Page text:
PRINT November 2008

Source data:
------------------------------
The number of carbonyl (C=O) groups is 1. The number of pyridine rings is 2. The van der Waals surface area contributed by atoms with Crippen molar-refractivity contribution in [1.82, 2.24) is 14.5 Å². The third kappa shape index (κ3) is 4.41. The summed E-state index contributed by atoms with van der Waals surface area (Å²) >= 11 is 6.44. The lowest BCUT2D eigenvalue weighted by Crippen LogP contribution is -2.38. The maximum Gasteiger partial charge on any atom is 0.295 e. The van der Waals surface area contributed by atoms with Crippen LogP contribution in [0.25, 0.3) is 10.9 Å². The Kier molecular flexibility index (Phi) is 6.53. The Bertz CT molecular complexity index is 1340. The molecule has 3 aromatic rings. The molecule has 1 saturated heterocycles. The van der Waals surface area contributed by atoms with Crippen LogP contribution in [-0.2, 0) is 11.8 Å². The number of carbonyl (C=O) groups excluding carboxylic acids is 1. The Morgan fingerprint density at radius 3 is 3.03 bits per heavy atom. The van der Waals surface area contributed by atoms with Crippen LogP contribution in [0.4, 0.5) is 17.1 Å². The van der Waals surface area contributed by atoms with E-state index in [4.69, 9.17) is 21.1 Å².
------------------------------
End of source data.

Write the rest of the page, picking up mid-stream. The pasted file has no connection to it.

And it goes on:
ONE SUNNY SATURDAY IN MAY 2003, the majority of citizens in the Czech Republic village of Ponětovice (population approximately three hundred) went shopping at exactly 7 am and spent ten crowns each on their groceries. They opened their windows at 9, swept their houses at 10, cycled around town at 10:30. At noon they had dumplings with tomato sauce for lunch. At 5 pm they all met up for a beer. And at 10 pm, in a final flourish of civic synchrony, they flipped off their lights and went to sleep. Why? Because Kateřina Šedá, then a student at the Prague Academy of Fine Arts, asked them to. Or told them to: The statistically average day she had created for the villagers to perform (after intricately surveying their habits) was laid out on an instruction sheet headed “Regime for a Day,” and, though initially she had secured their willing participation in the project—trekking from house to house,

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